A sticky spot: Paige’s reaction to her enslavement. From her speech and her fight to help others who are oppressed, the reader can see that Paige does not agree with or support slavery in any way. There are occasions when she fights her own “keeper” as well, but she’s also shockingly obedient. Even in her thoughts she refers to her captor by his chosen title, Warden, rather than his name. In some things, she’s very careful not to cross him. She thinks and says, repeatedly, “It’s not like I have a choice,” when the choice of refusal is always there. There may be consequences for refusal, of course, but for someone so willing to fight and so opposed to slavery, it’s infuriating at times how easily she accepts Warden’s leadership. Even in moments when they seem to have found equal footing, she remains the underling until he announces their equality in the matter. Their relationship is odd, at best.
“I looked at him in silence, waiting for his judgment.”
Best aspect: the friendships and loyalties. Shannon is an author who’s not afraid to kill beloved characters, and she’s also not afraid to make her readers care about them first. Paige can feel like a very solitary character at times, with her unique gift and situation, but she does have a great support system and she can be just as supportive. In SciLo (futuristic London) and in Sheol I, Paige develops strong alliances. There are enmities, as well, and neutral conversations, but the scenes that tug the most at the reader’s emotions are the ones in which Paige is risking herself to help someone in need. When she’s doing something kind, no matter the cost. Sometimes her help is not enough, but that never keeps her from trying.
“I had no weapons– but I did have my gift. No longer my curse. Tonight it would save a life, not take one.”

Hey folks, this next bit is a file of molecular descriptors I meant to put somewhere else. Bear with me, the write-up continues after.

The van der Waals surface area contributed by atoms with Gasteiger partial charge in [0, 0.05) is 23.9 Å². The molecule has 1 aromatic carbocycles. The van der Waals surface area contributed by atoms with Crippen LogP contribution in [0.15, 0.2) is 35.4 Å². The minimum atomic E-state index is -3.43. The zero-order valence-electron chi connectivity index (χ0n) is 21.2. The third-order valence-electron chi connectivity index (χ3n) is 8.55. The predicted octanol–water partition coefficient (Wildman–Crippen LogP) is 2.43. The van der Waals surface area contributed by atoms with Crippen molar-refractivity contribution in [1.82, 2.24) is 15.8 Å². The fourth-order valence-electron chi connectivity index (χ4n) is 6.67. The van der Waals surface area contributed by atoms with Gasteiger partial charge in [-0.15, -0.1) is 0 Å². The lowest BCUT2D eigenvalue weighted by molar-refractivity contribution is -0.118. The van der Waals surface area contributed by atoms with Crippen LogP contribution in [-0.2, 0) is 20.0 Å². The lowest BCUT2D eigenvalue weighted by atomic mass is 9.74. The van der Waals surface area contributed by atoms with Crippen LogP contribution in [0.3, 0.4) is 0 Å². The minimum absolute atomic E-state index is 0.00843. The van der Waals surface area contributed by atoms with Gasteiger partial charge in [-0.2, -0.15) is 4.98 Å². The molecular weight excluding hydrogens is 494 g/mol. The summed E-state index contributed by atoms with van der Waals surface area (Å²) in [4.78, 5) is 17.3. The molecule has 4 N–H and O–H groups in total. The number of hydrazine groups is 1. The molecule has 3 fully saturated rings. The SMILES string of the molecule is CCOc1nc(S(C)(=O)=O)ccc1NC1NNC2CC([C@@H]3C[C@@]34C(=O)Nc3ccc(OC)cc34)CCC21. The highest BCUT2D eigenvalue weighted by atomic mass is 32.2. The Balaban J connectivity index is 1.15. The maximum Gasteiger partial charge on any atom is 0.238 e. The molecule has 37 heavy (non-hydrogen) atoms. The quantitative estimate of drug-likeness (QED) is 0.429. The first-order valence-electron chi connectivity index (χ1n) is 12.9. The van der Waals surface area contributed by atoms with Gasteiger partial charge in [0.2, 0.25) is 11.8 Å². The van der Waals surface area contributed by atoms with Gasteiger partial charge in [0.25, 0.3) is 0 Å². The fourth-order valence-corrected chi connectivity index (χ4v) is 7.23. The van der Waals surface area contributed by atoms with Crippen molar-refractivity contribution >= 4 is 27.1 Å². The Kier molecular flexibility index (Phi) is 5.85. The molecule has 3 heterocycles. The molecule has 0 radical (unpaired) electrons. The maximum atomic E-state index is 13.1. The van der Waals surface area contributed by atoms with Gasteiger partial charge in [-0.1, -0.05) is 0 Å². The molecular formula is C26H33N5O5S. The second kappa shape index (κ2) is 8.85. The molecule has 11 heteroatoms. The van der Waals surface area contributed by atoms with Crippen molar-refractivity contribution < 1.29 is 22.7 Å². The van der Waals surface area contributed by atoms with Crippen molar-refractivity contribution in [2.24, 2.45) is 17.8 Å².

My reaction: 3 out of 5 stars. The only thing that help me back from loving this book was its density– there’s so much packed into these pages that it’s easy to get lost in the actions and the politics of it. But I will definitely read the next book in this series. I don’t like all of the characters and all of the details, but the unusual world and plot is undeniably captivating. I can’t say yet whether I’ll read the entire series, but I am curious about where it’s going next.
- Red Rising by Pierce Brown is a great choice for YA and adult readers who like dystopian/fantasy/sci-fi that takes plot twists to a whole new level. Nothing is predictable or boring, no matter what else you may think of the story. In the Red Rising trilogy, a lowly Red is taking on the unjust hierarchy by fighting the Golds from within their own system– on Mars. The plot keeps getting better as the books continue, and the characters never disappoint.
- Leigh Bardugo’s Six of Crows is another book for YA and adult readers alike who are looking for an action-packed ride full of crime and betrayals, as well as a little bit of magic. If you like powerful characters from the underbelly of humanity, working together against the odds and with opposing aims, check this one out.
Coming up next: I’m currently reading Caleb Carr’s The Alienist, a novel for my 2017 reading challenge (a book from the year I was born) set in the turn of the 20th century. It involves an early psychologist, or alienist, trying to catch a gruesome murderer with science. I’m also reading Brian K. Vaughan and Fiona Staples’s Saga: Book Two, the continuation of Hazel’s story as her parents fight for survival and safety in the midst of a war where they’re being hunted by both sides. Full reviews on both are imminent.
What are you hoping to finish reading before the end of the year?
The Literary Elephant